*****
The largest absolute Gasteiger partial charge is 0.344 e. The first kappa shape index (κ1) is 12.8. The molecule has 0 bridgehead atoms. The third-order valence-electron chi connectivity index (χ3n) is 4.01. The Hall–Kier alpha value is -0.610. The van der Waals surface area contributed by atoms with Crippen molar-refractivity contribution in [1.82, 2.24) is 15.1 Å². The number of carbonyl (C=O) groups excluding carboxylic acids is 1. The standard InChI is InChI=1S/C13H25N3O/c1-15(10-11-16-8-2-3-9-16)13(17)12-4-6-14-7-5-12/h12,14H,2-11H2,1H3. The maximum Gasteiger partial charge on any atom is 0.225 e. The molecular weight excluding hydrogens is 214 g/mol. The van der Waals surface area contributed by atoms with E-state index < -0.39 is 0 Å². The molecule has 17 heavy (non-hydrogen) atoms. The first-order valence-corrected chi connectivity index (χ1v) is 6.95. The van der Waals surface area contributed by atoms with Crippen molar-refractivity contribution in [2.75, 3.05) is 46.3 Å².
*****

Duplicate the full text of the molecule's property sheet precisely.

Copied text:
The largest absolute Gasteiger partial charge is 0.344 e. The first kappa shape index (κ1) is 12.8. The molecule has 0 bridgehead atoms. The third-order valence-electron chi connectivity index (χ3n) is 4.01. The Hall–Kier alpha value is -0.610. The van der Waals surface area contributed by atoms with Crippen molar-refractivity contribution in [1.82, 2.24) is 15.1 Å². The number of carbonyl (C=O) groups excluding carboxylic acids is 1. The standard InChI is InChI=1S/C13H25N3O/c1-15(10-11-16-8-2-3-9-16)13(17)12-4-6-14-7-5-12/h12,14H,2-11H2,1H3. The maximum Gasteiger partial charge on any atom is 0.225 e. The molecular weight excluding hydrogens is 214 g/mol. The van der Waals surface area contributed by atoms with E-state index < -0.39 is 0 Å². The molecule has 17 heavy (non-hydrogen) atoms. The first-order valence-corrected chi connectivity index (χ1v) is 6.95. The van der Waals surface area contributed by atoms with Crippen molar-refractivity contribution in [2.75, 3.05) is 46.3 Å².